The Mudlark (1950) - full transcript

In 1875 London, young Wheeler (who lives by scavenging) finds a cameo of Queen Victoria which he thinks so beautiful he risks his life to save it. Possessed of a desire to see the Queen, he slips past the Beefeaters and wanders about Windsor Castle, just when a state dinner is in preparation. Meanwhile, prime minister Disraeli is struggling hard to persuade the Queen to end her long seclusion

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Legend has it that in the thirty-ninth year

of His Majesty's reign,

a child added a footnote to the history of England.



-Give me that!
-No, it's mine, it's mine!

Drop those boots, I've seen them first!

They are mine!

-I'll give you two pence for him.
-No sir.

-No sir.

-I don't want to sell it.

I'll give you another chance, Mister Wheeler, leave it or take it. One shilling.

I don't want to sell it for nothing, sir. I want to keep it.

Then take it away, you filthy vermin. You are an immature and selfish urchin,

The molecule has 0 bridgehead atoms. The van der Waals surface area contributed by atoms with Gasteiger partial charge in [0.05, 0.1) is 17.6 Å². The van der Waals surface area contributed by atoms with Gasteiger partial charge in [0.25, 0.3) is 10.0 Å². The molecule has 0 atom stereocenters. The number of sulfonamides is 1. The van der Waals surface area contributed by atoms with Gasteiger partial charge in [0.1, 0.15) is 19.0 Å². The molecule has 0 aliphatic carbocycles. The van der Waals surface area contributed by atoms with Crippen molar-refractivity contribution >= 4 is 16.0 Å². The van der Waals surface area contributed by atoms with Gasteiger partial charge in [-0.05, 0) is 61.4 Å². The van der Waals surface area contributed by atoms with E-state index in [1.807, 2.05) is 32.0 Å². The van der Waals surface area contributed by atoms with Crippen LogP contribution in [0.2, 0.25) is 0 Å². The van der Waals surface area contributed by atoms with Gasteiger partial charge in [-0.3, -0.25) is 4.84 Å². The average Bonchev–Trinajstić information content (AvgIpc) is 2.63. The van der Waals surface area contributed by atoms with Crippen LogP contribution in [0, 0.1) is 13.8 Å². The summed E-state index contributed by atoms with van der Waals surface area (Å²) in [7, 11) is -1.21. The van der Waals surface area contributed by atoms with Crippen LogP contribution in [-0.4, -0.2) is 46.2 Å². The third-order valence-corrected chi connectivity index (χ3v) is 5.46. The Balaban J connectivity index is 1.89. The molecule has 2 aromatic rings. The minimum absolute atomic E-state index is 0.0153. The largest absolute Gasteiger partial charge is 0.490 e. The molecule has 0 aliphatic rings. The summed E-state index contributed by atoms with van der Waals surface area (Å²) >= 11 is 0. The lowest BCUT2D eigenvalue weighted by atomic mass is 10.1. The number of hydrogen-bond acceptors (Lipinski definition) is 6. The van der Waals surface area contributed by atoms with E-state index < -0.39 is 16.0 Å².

and I don't want to see you around here again, do you understand?

-Yes sir.
-Well, walk. Go away. Get out.

And I have been like a father to him.


Would you give me a shilling for that?
-Could you get it?


Sleep here somewhere.

-Give it to me!
-Do not!

-I already have it!
-Let's go!

Please, Sparrow! Please don't take it from me.

Please, Herbert!

Please, Sparrow. Please, Herbert.

Sparrow! Herbert!

Please, Herbert!

-Again you!
-We have not done anything!

-I've been robbed!
-It is not true!

-Yes, they have robbed me!
-No, we haven't stolen anything!

Shut up for once, if you don't want me to throw you into the river!